Over the last few weeks I have been noticing the terms "nightmare" and "night terror" being used synonymously to describe why children wake up crying in the night. I wanted to take a few minutes and clear up the confusion between these two sleep issues. It is important to know which of the two your child is experiencing so you can take the correct steps to remedy the situation.
Nightmare is defined as a frightening or unpleasant dream. We have all experienced nightmares at one time or another as they are a very common occurrence. Nightmares happen during the Rapid Eye Movement (REM) stage of sleep in both children and adults. Children will remember their nightmares and if they wake crying in the night, the best thing to do is to reassure them they are safe and comfort them back to sleep. The next day, keep the discussion about their dream simple. Just acknowledge that it happened, remind them it was not real, and let it go. Do not give the nightmare any power by causing anxiety over it or taking special measures to prevent it.
If your child has frequent reoccurring nightmares, there could be a problem. Try to identify any stressors at home or school that could be causing the nightmares. If there are changes going on within your family, try to keep the child's routine consistent and make sure your child is confident they are safe in their environment. One possible trigger of nightmares in children that is often overlooked is seeing or hearing about violence in the media. Try to take notice of what is playing on your TV or radio. Often times children see scary images or hear violent words and have a difficult time processing what is real and what is fiction.
Night terrors are a whole different ball game. Night terrors usually begin around 3 years old. They can very rarely happen as early as 15 months, but almost never before then. Night terrors are often hereditary and occur more commonly in boys than girls. The most obvious way to tell a nightmare from night terror is that a child cannot be awoken from a terror and they will not remember it in the morning. If you try to ask the child if they are ok or reassure them you are near, they will not coherently respond because they are technically still asleep.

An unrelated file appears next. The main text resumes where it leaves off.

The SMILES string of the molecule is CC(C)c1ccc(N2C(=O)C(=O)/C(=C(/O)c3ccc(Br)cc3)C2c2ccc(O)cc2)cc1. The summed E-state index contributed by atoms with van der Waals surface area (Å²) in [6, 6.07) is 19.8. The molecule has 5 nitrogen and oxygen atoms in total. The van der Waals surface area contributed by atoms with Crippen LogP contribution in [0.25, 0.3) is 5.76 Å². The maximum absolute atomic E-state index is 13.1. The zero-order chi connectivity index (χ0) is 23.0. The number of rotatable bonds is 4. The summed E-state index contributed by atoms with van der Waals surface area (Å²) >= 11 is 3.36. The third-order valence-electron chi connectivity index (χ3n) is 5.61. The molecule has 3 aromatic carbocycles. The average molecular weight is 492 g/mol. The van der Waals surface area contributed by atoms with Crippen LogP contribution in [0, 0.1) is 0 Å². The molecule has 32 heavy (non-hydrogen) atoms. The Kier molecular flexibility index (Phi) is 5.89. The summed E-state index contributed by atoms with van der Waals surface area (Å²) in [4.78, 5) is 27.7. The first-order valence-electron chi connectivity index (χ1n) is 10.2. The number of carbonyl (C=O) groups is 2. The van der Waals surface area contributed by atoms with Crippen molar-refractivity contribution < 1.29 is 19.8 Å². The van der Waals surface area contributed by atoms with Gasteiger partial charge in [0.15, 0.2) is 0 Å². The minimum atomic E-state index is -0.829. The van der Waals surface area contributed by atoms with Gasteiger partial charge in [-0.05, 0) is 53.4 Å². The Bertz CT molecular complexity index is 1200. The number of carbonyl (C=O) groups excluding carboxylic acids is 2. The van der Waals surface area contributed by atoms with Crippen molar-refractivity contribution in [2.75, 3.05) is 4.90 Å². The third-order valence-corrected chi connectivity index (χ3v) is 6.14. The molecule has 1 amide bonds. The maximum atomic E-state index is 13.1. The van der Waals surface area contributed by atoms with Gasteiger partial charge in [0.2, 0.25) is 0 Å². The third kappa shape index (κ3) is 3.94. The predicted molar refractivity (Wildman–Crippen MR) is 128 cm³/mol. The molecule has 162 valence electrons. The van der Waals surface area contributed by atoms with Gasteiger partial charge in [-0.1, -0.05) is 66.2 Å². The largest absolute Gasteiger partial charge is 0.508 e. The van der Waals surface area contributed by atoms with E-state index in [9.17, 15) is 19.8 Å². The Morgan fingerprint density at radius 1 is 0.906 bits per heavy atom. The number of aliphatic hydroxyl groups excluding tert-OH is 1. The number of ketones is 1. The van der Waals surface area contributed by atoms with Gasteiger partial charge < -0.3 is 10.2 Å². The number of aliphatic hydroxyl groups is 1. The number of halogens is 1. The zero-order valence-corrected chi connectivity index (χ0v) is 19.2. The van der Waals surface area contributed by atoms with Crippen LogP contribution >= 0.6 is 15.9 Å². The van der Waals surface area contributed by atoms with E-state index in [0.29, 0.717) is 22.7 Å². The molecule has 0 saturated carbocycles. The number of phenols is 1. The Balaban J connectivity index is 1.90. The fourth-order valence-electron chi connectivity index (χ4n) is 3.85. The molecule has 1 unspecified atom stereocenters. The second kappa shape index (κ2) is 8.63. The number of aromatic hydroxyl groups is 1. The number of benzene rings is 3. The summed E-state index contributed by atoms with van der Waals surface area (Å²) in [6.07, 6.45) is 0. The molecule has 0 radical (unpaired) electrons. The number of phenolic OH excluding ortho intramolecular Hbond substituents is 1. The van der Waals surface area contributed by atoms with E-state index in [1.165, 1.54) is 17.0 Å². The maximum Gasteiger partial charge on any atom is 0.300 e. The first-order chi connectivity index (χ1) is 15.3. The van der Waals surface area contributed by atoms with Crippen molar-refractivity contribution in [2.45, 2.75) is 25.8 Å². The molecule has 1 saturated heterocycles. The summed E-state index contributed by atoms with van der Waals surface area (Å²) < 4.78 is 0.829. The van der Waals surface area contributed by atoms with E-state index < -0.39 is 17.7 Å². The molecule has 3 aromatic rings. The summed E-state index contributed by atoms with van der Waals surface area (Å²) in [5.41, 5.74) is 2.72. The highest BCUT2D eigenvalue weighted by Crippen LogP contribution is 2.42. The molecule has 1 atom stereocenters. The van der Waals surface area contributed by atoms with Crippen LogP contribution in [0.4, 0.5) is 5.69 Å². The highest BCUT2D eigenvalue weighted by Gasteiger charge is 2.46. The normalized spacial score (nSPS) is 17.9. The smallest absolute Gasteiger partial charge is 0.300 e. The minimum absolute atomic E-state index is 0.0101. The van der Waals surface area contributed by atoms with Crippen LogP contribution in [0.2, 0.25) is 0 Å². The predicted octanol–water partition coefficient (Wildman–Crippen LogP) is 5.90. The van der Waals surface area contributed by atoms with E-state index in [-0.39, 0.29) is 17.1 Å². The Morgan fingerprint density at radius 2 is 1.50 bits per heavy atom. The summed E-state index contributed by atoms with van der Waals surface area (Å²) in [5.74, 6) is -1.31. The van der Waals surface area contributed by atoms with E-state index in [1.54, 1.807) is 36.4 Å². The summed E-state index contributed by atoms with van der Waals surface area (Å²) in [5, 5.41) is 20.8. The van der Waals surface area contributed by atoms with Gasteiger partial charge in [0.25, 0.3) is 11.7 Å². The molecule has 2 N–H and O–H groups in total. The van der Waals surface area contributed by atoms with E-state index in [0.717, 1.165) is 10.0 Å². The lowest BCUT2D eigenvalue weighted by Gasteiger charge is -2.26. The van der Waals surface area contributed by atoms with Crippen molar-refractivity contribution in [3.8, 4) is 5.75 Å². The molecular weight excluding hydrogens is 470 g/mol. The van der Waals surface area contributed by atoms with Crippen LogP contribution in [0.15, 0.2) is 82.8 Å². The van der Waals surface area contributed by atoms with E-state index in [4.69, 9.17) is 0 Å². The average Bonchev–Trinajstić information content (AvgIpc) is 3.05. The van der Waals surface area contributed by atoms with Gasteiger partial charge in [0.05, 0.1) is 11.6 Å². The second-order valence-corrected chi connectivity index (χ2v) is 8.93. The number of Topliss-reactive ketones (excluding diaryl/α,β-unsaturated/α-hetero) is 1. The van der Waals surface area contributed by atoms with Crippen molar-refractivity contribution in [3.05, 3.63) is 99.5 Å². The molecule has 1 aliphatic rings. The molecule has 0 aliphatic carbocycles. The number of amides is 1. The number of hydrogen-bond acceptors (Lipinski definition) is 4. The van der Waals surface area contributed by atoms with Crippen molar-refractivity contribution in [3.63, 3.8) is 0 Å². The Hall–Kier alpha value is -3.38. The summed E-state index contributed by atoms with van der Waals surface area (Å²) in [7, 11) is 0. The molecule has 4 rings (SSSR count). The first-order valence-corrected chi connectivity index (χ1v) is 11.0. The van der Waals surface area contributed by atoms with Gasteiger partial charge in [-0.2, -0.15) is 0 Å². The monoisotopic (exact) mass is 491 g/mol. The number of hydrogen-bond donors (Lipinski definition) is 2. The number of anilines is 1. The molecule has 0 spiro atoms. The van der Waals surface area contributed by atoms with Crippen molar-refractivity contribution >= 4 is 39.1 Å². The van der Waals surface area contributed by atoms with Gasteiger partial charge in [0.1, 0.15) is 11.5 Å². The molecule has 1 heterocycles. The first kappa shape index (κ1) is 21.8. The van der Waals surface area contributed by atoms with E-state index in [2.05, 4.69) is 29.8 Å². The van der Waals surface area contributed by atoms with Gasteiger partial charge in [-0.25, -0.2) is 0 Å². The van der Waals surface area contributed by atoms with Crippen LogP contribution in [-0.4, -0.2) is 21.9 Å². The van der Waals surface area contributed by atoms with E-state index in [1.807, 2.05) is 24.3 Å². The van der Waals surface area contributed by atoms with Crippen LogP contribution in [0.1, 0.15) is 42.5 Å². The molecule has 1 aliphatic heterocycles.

Unlike nightmares, night terrors occur during the transition from the deepest stage of non-REM sleep into the lighter REM sleep. Normally, people transition seamlessly through sleep stages, but if you are genetically predisposed to night terrors and your brain triggers it at this time, the terror will occur. Some common triggers of night terrors in children include: sleep deprivation, excitement/anticipation of an upcoming event, and family stress. If your child is experiencing night terrors, try to take note of how they slept that day and what is going on in their life at the moment. If you can identify the trigger and work through that issue with the child, night terrors almost always cease to exist. While the terror is actually happening, make sure your child is safe, but try not to touch them or change their environment at all (by turning on lights for example). They simply need to be left alone so their brain can finish the transition from one stage of sleep to the next. Touching, moving, or talking to a child in the middle of a terror often prolongs it. Even though it is scary, try to remind yourself that the child is asleep and will have no recollection of this in the morning. Night terrors are almost always more difficult for the parent(s) than the child.